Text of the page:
This week the Inter-American Dialogue’s Latin America Advisor published a Q&A on the recent Supreme Court ruling in Venezuela, asking Francisco Márquez, Peter DeShazio, Steve Ellner, Marc Becker and myself for comments. My comments are below. You can read the whole thing here.

Venezuela’s Supreme Court earlier this month seated a new electoral commission after ruling that the opposition-controlled National Assembly did not appoint rectors to the country’s electoral authority in time. How will the Supreme Court’s actions affect the scheduling of the election and its outcome? Is Juan Guaidó, who has international recognition as Venezuela’s legitimate president, likely to lose his position this year as National Assembly president? How would such a loss for Guaidó affect his standing within Venezuela’s opposition and on the world stage?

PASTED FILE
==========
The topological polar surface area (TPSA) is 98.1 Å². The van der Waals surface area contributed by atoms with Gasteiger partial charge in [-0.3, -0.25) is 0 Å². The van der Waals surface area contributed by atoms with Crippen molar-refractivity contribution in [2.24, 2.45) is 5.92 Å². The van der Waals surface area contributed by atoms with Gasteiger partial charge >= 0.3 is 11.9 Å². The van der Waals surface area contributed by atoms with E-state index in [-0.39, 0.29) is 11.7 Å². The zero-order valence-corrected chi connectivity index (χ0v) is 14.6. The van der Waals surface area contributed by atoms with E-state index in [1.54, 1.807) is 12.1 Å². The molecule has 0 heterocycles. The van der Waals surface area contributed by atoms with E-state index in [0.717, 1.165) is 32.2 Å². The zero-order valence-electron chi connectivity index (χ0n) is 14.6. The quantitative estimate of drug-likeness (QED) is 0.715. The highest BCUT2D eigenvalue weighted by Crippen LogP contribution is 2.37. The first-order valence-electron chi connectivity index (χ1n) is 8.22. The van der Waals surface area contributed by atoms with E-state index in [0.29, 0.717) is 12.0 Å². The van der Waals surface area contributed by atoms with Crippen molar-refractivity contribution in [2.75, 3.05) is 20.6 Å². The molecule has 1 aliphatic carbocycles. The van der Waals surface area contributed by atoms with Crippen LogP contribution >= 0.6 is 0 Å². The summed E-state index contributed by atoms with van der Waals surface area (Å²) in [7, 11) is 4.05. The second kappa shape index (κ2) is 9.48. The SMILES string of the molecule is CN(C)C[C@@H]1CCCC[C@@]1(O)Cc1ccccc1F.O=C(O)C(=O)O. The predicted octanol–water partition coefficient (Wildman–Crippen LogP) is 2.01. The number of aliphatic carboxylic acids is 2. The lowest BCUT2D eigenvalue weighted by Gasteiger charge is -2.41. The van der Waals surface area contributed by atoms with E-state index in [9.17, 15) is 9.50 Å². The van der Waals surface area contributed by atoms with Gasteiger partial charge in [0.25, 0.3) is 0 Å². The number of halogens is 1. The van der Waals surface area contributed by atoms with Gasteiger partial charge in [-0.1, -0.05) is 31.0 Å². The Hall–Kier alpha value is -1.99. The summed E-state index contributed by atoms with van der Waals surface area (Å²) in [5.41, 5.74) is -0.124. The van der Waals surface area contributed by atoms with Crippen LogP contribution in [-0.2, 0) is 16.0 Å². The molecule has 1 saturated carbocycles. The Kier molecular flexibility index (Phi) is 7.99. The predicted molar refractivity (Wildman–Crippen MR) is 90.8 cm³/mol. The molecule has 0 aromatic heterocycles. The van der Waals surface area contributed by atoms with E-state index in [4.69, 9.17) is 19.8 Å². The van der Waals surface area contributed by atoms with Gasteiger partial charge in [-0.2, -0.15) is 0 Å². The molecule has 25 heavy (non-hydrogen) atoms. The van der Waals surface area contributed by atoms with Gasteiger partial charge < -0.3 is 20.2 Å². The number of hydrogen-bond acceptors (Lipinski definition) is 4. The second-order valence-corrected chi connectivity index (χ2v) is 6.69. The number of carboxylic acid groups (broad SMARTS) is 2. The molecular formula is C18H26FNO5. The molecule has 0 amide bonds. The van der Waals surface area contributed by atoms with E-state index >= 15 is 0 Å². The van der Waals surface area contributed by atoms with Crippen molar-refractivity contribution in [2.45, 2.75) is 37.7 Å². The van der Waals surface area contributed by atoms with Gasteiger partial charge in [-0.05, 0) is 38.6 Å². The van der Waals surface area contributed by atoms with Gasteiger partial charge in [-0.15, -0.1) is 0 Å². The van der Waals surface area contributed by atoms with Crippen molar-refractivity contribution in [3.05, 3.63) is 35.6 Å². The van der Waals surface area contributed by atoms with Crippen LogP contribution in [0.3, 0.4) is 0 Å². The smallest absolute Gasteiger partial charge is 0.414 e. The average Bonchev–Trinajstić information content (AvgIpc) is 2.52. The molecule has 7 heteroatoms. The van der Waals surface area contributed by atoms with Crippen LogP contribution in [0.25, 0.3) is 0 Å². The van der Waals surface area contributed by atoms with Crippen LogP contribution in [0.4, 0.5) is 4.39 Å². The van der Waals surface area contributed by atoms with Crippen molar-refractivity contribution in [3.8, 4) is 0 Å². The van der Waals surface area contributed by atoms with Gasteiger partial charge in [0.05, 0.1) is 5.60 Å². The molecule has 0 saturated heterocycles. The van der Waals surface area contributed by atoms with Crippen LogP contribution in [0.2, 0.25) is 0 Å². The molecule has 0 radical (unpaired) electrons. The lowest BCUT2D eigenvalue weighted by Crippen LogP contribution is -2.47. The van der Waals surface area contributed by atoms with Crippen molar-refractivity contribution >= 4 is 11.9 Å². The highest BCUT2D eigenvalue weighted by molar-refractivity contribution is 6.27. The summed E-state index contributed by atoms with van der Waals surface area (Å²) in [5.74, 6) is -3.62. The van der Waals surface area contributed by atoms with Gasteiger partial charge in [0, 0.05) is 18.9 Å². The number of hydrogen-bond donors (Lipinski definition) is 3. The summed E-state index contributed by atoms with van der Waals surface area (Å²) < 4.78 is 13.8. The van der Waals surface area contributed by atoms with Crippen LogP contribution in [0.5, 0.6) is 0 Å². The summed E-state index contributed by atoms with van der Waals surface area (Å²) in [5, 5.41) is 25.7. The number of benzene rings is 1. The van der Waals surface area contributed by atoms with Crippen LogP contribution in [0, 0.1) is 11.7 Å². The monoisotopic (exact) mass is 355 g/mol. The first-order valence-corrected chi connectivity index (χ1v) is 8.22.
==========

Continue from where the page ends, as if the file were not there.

“The Maduro-controlled Supreme Court named a new electoral commission consistent with the way it imagines Venezuela: with a pro-government majority and two representatives from the ‘loyal opposition.’ There were serious negotiations between the Maduro government and the Guaidó-led opposition in which the latter was actually willing to cut a deal. However, the government backed away and created the CNE it wants and needs. There is no chance there will actually be fair elections. Of course, there are many cases in which oppositions to authoritarian governments have participated in unfair elections and succeeded in generating processes of change. But this seems unlikely in the current context. The Venezuelan people have recent memories of actual democratic elections, and trying to convince them to participate in an unfair election is a tough sell. Add in the fact that many think international intervention will happen if things get bad enough, and going to an unfair election seems like treason. The idea of allowing the current National Assembly’s mandate to run out and claiming ‘administrative continuity’ in 2021 for Juan Guaidó’s interim government is leading to a lot of nodding heads in the opposition’s internal discussions. But this move would likely continue the degradation of the interim government’s standing both nationally and internationally. There are no good options for the Venezuelan opposition at this point. Priority should be given to proposals that allow the opposition to set their agenda rather than respond to Maduro’s, respond to people’s needs rather than hoping their suffering will lead to an uprising and lower the regime’s exit costs rather than raise them.”